Something New, Something Conscious

Well, hello there. How ya doing? Have you finished all your snacks yet? I sure as hell have. Plantain chip reserves have been depleted, as have the Trader Joe’s soft & juicy mango packs. Almond butter is scarily low {edit: jar finished while writing this piece}, and the peanut butter cups that I was sure would last me at least three weeks were gone in three nights. Guess I am now going to have to actually “cook” the tofu I bought.

I am going to assume that COVID-19 has taken the place of the “weather” for most of us in our daily discourse. As in, it has to come up at the top of the hour; otherwise, it just seems like you are so out of touch that you don’t know what is going on.

We have been discussing Corona since my first grad school class back at the end of January. Following the spread of the virus was not so much due to our fears of it wreaking havoc on a global-scale (at least at first), but instead because many of the graphs and data correlated with those used for climate change. Watching the spread of Corona and the ways in which governments and societies reacted (or didn’t) gave us a front-row seat to many of the concepts and issues that we are learning about re: sustainability and climate change. At this point, you have probably seen the meme stating “Climate Change Needs To Hire Corona’s Publicist” – it remains my favorite.

One of the most mesmerizing things about the past couple of weeks is how suddenly, everyone (mostly) is ready and willing to make massive changes in their lives, even though smaller switches are met with outrage when affiliated with climate change. Part of this is because our brains are unable to process climate change. According to Dan Gilbert, a Professor of Psychology at Harvard University, this is because climate change lacks four fundamental features that typically trigger an immediate response: Intention, Immoral, Imminent, Instantaneous. In other words, we don’t think climate change is intending to kill us nor violating our moral sensibilities (although Greta Thunberg is changing that). Plus, for most people, climate change seems like a far off threat and something that is going to change gradually over time. These characteristics mean that our brain just doesn’t compute it as a threat.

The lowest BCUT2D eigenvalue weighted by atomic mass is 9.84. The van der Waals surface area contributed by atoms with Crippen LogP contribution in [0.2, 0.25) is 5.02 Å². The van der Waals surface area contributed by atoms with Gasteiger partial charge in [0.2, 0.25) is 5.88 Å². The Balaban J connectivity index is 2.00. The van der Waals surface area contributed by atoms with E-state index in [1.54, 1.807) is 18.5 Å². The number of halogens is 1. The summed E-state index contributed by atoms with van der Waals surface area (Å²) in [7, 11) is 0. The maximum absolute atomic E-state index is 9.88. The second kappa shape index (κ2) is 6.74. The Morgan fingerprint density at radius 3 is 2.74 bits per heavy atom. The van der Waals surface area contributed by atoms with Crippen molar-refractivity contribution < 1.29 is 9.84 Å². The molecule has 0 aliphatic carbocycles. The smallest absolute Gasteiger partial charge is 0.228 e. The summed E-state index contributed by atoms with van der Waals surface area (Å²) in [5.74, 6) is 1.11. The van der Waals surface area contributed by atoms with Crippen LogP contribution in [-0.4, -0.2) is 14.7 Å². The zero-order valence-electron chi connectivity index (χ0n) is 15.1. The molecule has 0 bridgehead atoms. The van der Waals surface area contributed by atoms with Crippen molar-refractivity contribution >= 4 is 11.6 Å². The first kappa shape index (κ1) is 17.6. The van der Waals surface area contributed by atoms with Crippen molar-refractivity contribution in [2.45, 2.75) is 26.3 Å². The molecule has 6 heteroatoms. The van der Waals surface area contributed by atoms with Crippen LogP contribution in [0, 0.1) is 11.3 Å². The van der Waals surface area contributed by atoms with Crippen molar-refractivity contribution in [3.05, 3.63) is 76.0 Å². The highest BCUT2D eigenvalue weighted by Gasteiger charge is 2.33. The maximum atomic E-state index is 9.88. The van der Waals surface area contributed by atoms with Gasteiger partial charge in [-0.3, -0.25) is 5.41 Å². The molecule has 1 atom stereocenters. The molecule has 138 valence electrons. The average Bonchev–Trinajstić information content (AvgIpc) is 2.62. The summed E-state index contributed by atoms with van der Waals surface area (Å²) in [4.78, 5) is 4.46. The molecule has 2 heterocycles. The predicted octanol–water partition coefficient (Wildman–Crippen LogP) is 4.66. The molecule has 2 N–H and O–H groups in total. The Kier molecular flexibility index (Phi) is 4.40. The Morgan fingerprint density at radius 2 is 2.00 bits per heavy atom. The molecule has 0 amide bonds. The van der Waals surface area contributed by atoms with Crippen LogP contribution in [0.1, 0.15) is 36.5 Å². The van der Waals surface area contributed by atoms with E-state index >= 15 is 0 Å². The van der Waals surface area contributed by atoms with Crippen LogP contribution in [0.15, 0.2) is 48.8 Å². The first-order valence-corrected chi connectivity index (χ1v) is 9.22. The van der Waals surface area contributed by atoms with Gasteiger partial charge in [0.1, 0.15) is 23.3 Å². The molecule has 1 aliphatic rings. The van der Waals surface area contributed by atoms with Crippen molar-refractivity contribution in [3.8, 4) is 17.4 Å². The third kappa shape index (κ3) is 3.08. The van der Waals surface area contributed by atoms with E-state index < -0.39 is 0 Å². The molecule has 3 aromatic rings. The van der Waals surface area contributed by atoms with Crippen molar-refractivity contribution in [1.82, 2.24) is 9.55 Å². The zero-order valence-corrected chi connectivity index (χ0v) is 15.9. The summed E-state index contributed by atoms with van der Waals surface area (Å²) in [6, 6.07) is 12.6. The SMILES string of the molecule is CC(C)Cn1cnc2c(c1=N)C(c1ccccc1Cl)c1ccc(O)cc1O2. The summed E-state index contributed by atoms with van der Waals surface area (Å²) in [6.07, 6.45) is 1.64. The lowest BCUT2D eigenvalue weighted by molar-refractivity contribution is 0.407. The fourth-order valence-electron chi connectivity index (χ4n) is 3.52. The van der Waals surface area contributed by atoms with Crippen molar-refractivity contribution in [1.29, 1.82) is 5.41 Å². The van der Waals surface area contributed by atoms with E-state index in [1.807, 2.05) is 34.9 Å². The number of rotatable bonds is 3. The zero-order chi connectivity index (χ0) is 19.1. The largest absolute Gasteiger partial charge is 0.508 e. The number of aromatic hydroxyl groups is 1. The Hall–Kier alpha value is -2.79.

Compare that with Corona, and you have the complete opposite situation. Corona very much intends to kill us, and moral sensibilities are wrapped up in “social distancing” and “putting the community before yourself.” Imminent and instantaneous are two of the finest words to describe the threat of this virus, which explains why the entire world has managed to do SO MUCH in such a short amount of time. Have you seen that the water flowing through the Venice canals is clear for the first time in a long time, and the swans and fish have returned? Or that Coronavirus has temporarily reduced China’s CO2 emissions by a quarter? Something that would have seemed impossible a couple of months ago.

I know, I know. It seems cruel to bring up climate change when we are all trying to deal with this pandemic. (I’m intense, what can I say?) But, they are so intimately related. There are many links between climate change and infectious diseases, as rising temperatures make our natural immune systems less effective. But more than that, Corona has highlighted how closely interconnected our global community is, as well as how vulnerable our systems are. We are witnessing the depth of connection we need and recognizing that, ultimately, none of us is an island.

This time sucks and it is going to be difficult, but in some ways, it is necessary – Mother Earth is getting impatient. Let’s not let this period transpire in vain. Instead, let’s use it as a time to reprioritize, slow down, and be happy that Planet Earth is getting some downtime. She deserves it.

To be fair, this is not the “Welcome to Something Conscious” post I had envisioned writing – although it seems eerily on point – and I have been procrastinating writing anything because what are you supposed to say at a time like this? I just want to get into the actual content!!! But, I have to say something about changing the name again (for the last time, I promise!!!). Back in February, I decided to rename the site as it had moved far from being just about me, and it seemed wrong and inconsistent with the mission to have my name towering above the interviews and features that have become more common around these parts.

This is not a website about me or my life. While it is centered around what I am talking about, what I want to be reading, and what I am learning in school and from conversations with those who are in sustainability-related fields, it is evolving into a place that is about creating a community concerned with conscious living. I don’t have answers on my own yet – now more than ever – it is clear that a more conscious lifestyle is the way forward.

So, the purpose of the editorial content is to inspire you, teach you things, make you laugh, and maybe make you mad (sorry!) as we all learn to navigate what “conscious living” looks like in 2020 and beyond. For starters, it is both political and cultural and requires us to look after ourselves, our communities, and the planet. There are so many unanswered questions and anxieties about what the future will bring – especially the immediate future – but one thing is for sure, there is no way we can get through it without each other.

To our daily dose of something conscious.



Leave a Reply

Your email address will not be published. Required fields are marked *